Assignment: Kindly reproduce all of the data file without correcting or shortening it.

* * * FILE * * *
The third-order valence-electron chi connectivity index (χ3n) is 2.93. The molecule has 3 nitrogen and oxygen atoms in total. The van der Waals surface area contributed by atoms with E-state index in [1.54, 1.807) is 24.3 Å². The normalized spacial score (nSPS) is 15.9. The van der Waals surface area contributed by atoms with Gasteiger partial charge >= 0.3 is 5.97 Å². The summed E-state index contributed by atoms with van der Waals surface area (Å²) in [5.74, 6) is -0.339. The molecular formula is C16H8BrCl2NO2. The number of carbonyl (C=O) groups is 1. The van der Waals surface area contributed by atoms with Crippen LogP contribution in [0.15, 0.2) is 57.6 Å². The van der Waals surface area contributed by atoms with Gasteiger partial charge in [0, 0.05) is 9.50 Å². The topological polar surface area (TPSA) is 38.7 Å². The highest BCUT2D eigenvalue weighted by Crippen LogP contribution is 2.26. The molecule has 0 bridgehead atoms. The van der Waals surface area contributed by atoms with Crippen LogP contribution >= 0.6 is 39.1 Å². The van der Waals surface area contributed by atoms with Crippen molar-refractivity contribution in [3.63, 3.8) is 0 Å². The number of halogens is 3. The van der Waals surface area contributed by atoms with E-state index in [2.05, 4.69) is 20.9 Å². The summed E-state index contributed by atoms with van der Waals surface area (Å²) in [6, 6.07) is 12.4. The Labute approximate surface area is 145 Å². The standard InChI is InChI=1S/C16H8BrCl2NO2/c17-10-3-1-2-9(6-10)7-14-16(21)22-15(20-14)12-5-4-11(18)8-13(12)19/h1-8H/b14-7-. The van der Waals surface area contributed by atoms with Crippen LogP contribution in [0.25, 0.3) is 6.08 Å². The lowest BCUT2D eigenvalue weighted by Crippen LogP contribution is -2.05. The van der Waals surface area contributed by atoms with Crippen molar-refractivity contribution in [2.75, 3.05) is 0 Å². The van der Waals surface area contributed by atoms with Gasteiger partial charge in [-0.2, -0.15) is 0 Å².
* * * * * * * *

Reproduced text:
The third-order valence-electron chi connectivity index (χ3n) is 2.93. The molecule has 3 nitrogen and oxygen atoms in total. The van der Waals surface area contributed by atoms with E-state index in [1.54, 1.807) is 24.3 Å². The normalized spacial score (nSPS) is 15.9. The van der Waals surface area contributed by atoms with Gasteiger partial charge >= 0.3 is 5.97 Å². The summed E-state index contributed by atoms with van der Waals surface area (Å²) in [5.74, 6) is -0.339. The molecular formula is C16H8BrCl2NO2. The number of carbonyl (C=O) groups is 1. The van der Waals surface area contributed by atoms with Crippen LogP contribution in [0.15, 0.2) is 57.6 Å². The van der Waals surface area contributed by atoms with Gasteiger partial charge in [0, 0.05) is 9.50 Å². The topological polar surface area (TPSA) is 38.7 Å². The highest BCUT2D eigenvalue weighted by Crippen LogP contribution is 2.26. The molecule has 0 bridgehead atoms. The van der Waals surface area contributed by atoms with Crippen LogP contribution >= 0.6 is 39.1 Å². The van der Waals surface area contributed by atoms with Crippen molar-refractivity contribution in [3.63, 3.8) is 0 Å². The number of halogens is 3. The van der Waals surface area contributed by atoms with E-state index in [2.05, 4.69) is 20.9 Å². The summed E-state index contributed by atoms with van der Waals surface area (Å²) in [6, 6.07) is 12.4. The Labute approximate surface area is 145 Å². The standard InChI is InChI=1S/C16H8BrCl2NO2/c17-10-3-1-2-9(6-10)7-14-16(21)22-15(20-14)12-5-4-11(18)8-13(12)19/h1-8H/b14-7-. The van der Waals surface area contributed by atoms with Crippen LogP contribution in [0.25, 0.3) is 6.08 Å². The lowest BCUT2D eigenvalue weighted by Crippen LogP contribution is -2.05. The van der Waals surface area contributed by atoms with Crippen molar-refractivity contribution in [2.75, 3.05) is 0 Å². The van der Waals surface area contributed by atoms with Gasteiger partial charge in [-0.2, -0.15) is 0 Å².